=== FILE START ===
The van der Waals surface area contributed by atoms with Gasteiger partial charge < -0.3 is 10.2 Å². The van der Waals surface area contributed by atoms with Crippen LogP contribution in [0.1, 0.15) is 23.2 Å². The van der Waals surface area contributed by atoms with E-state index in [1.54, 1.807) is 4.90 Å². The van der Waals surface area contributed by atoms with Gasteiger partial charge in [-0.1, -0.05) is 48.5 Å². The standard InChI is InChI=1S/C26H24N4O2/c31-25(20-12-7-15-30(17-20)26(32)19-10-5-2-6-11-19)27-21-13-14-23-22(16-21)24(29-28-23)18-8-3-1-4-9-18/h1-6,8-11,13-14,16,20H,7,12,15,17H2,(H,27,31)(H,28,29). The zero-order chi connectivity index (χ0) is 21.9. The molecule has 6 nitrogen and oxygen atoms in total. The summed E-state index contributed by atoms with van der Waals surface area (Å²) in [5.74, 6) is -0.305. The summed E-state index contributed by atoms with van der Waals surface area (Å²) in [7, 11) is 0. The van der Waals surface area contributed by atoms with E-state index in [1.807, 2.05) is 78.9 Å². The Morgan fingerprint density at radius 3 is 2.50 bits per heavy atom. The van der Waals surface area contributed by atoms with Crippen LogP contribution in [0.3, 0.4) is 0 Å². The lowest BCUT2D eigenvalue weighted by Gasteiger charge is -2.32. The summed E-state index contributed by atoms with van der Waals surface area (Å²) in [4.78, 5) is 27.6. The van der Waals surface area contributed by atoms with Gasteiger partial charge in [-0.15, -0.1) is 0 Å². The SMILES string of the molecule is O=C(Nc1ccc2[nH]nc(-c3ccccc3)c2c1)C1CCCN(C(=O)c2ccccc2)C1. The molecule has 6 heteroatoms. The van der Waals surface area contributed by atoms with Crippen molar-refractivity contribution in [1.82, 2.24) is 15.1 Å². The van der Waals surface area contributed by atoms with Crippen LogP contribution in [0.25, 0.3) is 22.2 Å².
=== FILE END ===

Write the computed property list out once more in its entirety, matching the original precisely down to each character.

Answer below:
The van der Waals surface area contributed by atoms with Gasteiger partial charge < -0.3 is 10.2 Å². The van der Waals surface area contributed by atoms with Crippen LogP contribution in [0.1, 0.15) is 23.2 Å². The van der Waals surface area contributed by atoms with E-state index in [1.54, 1.807) is 4.90 Å². The van der Waals surface area contributed by atoms with Gasteiger partial charge in [-0.1, -0.05) is 48.5 Å². The standard InChI is InChI=1S/C26H24N4O2/c31-25(20-12-7-15-30(17-20)26(32)19-10-5-2-6-11-19)27-21-13-14-23-22(16-21)24(29-28-23)18-8-3-1-4-9-18/h1-6,8-11,13-14,16,20H,7,12,15,17H2,(H,27,31)(H,28,29). The zero-order chi connectivity index (χ0) is 21.9. The molecule has 6 nitrogen and oxygen atoms in total. The summed E-state index contributed by atoms with van der Waals surface area (Å²) in [5.74, 6) is -0.305. The summed E-state index contributed by atoms with van der Waals surface area (Å²) in [7, 11) is 0. The van der Waals surface area contributed by atoms with E-state index in [1.807, 2.05) is 78.9 Å². The Morgan fingerprint density at radius 3 is 2.50 bits per heavy atom. The van der Waals surface area contributed by atoms with Crippen LogP contribution in [0.3, 0.4) is 0 Å². The lowest BCUT2D eigenvalue weighted by Gasteiger charge is -2.32. The summed E-state index contributed by atoms with van der Waals surface area (Å²) in [4.78, 5) is 27.6. The van der Waals surface area contributed by atoms with Gasteiger partial charge in [-0.15, -0.1) is 0 Å². The SMILES string of the molecule is O=C(Nc1ccc2[nH]nc(-c3ccccc3)c2c1)C1CCCN(C(=O)c2ccccc2)C1. The molecule has 6 heteroatoms. The van der Waals surface area contributed by atoms with Crippen molar-refractivity contribution in [1.82, 2.24) is 15.1 Å². The van der Waals surface area contributed by atoms with Crippen LogP contribution in [0.25, 0.3) is 22.2 Å².